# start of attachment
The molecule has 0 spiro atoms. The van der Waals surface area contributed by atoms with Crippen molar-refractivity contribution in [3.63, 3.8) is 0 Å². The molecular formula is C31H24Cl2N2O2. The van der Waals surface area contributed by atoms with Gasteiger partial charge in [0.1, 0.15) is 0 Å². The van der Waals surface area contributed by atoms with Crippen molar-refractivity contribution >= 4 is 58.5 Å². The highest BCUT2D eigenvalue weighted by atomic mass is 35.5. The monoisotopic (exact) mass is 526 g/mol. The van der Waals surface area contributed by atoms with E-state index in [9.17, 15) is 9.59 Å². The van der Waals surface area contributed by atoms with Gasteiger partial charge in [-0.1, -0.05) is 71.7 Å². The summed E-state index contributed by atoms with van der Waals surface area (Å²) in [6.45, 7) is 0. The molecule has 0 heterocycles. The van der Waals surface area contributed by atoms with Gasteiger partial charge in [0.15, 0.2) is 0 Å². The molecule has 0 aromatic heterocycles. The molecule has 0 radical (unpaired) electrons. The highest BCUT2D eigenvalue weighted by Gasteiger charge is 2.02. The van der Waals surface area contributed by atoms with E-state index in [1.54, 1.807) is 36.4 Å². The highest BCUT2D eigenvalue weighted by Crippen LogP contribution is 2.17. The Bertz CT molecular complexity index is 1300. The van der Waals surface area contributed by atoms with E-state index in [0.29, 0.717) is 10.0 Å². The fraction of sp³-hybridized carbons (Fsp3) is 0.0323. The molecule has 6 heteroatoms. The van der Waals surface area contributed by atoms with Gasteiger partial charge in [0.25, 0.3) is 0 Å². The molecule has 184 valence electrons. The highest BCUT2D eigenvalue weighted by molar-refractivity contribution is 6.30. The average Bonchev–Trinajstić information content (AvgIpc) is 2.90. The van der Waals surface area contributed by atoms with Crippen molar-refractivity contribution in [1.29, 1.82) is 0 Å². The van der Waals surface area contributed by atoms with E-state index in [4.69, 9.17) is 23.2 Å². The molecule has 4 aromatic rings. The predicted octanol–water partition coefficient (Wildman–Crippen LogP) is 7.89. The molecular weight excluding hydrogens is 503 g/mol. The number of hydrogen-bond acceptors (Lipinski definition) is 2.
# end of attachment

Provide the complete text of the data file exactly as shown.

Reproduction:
The molecule has 0 spiro atoms. The van der Waals surface area contributed by atoms with Crippen molar-refractivity contribution in [3.63, 3.8) is 0 Å². The molecular formula is C31H24Cl2N2O2. The van der Waals surface area contributed by atoms with Gasteiger partial charge in [0.1, 0.15) is 0 Å². The van der Waals surface area contributed by atoms with Crippen molar-refractivity contribution >= 4 is 58.5 Å². The highest BCUT2D eigenvalue weighted by atomic mass is 35.5. The monoisotopic (exact) mass is 526 g/mol. The van der Waals surface area contributed by atoms with E-state index in [9.17, 15) is 9.59 Å². The van der Waals surface area contributed by atoms with Gasteiger partial charge in [-0.1, -0.05) is 71.7 Å². The summed E-state index contributed by atoms with van der Waals surface area (Å²) in [6.45, 7) is 0. The molecule has 0 heterocycles. The van der Waals surface area contributed by atoms with Gasteiger partial charge in [0.15, 0.2) is 0 Å². The molecule has 0 aromatic heterocycles. The molecule has 0 radical (unpaired) electrons. The highest BCUT2D eigenvalue weighted by Gasteiger charge is 2.02. The van der Waals surface area contributed by atoms with E-state index in [1.54, 1.807) is 36.4 Å². The highest BCUT2D eigenvalue weighted by Crippen LogP contribution is 2.17. The Bertz CT molecular complexity index is 1300. The van der Waals surface area contributed by atoms with E-state index in [0.29, 0.717) is 10.0 Å². The fraction of sp³-hybridized carbons (Fsp3) is 0.0323. The molecule has 6 heteroatoms. The van der Waals surface area contributed by atoms with Gasteiger partial charge in [0.25, 0.3) is 0 Å². The molecule has 184 valence electrons. The highest BCUT2D eigenvalue weighted by molar-refractivity contribution is 6.30. The average Bonchev–Trinajstić information content (AvgIpc) is 2.90. The van der Waals surface area contributed by atoms with Crippen molar-refractivity contribution in [1.29, 1.82) is 0 Å². The van der Waals surface area contributed by atoms with E-state index in [4.69, 9.17) is 23.2 Å². The molecule has 4 aromatic rings. The predicted octanol–water partition coefficient (Wildman–Crippen LogP) is 7.89. The molecular weight excluding hydrogens is 503 g/mol. The number of hydrogen-bond acceptors (Lipinski definition) is 2.